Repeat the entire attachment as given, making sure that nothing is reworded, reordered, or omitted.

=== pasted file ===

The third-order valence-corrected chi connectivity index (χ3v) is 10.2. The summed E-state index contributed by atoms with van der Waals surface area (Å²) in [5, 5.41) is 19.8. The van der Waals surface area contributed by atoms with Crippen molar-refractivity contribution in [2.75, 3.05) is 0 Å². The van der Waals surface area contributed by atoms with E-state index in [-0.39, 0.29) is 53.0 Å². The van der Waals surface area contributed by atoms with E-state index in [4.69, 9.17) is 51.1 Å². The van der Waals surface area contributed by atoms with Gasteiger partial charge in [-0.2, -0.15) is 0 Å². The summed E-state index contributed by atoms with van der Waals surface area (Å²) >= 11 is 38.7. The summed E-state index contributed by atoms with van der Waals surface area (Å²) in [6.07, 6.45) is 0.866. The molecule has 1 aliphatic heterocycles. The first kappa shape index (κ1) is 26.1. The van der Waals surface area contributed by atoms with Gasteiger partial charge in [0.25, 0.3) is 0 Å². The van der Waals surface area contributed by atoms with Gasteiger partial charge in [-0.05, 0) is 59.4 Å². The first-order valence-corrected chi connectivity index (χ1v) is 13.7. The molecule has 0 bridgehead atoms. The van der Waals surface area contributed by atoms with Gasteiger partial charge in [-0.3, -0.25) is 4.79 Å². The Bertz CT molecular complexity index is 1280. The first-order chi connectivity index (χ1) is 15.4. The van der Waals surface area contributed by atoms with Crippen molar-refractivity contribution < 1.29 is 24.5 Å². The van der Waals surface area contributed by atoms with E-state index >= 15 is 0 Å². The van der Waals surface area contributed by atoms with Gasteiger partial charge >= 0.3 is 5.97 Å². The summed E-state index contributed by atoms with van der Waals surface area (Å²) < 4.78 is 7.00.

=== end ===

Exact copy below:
The third-order valence-corrected chi connectivity index (χ3v) is 10.2. The summed E-state index contributed by atoms with van der Waals surface area (Å²) in [5, 5.41) is 19.8. The van der Waals surface area contributed by atoms with Crippen molar-refractivity contribution in [2.75, 3.05) is 0 Å². The van der Waals surface area contributed by atoms with E-state index in [-0.39, 0.29) is 53.0 Å². The van der Waals surface area contributed by atoms with E-state index in [4.69, 9.17) is 51.1 Å². The van der Waals surface area contributed by atoms with Gasteiger partial charge in [-0.2, -0.15) is 0 Å². The summed E-state index contributed by atoms with van der Waals surface area (Å²) >= 11 is 38.7. The summed E-state index contributed by atoms with van der Waals surface area (Å²) in [6.07, 6.45) is 0.866. The molecule has 1 aliphatic heterocycles. The first kappa shape index (κ1) is 26.1. The van der Waals surface area contributed by atoms with Gasteiger partial charge in [0.25, 0.3) is 0 Å². The van der Waals surface area contributed by atoms with Gasteiger partial charge in [-0.05, 0) is 59.4 Å². The first-order valence-corrected chi connectivity index (χ1v) is 13.7. The molecule has 0 bridgehead atoms. The van der Waals surface area contributed by atoms with Gasteiger partial charge in [-0.3, -0.25) is 4.79 Å². The Bertz CT molecular complexity index is 1280. The first-order chi connectivity index (χ1) is 15.4. The van der Waals surface area contributed by atoms with Crippen molar-refractivity contribution < 1.29 is 24.5 Å². The van der Waals surface area contributed by atoms with E-state index >= 15 is 0 Å². The van der Waals surface area contributed by atoms with Gasteiger partial charge >= 0.3 is 5.97 Å². The summed E-state index contributed by atoms with van der Waals surface area (Å²) < 4.78 is 7.00.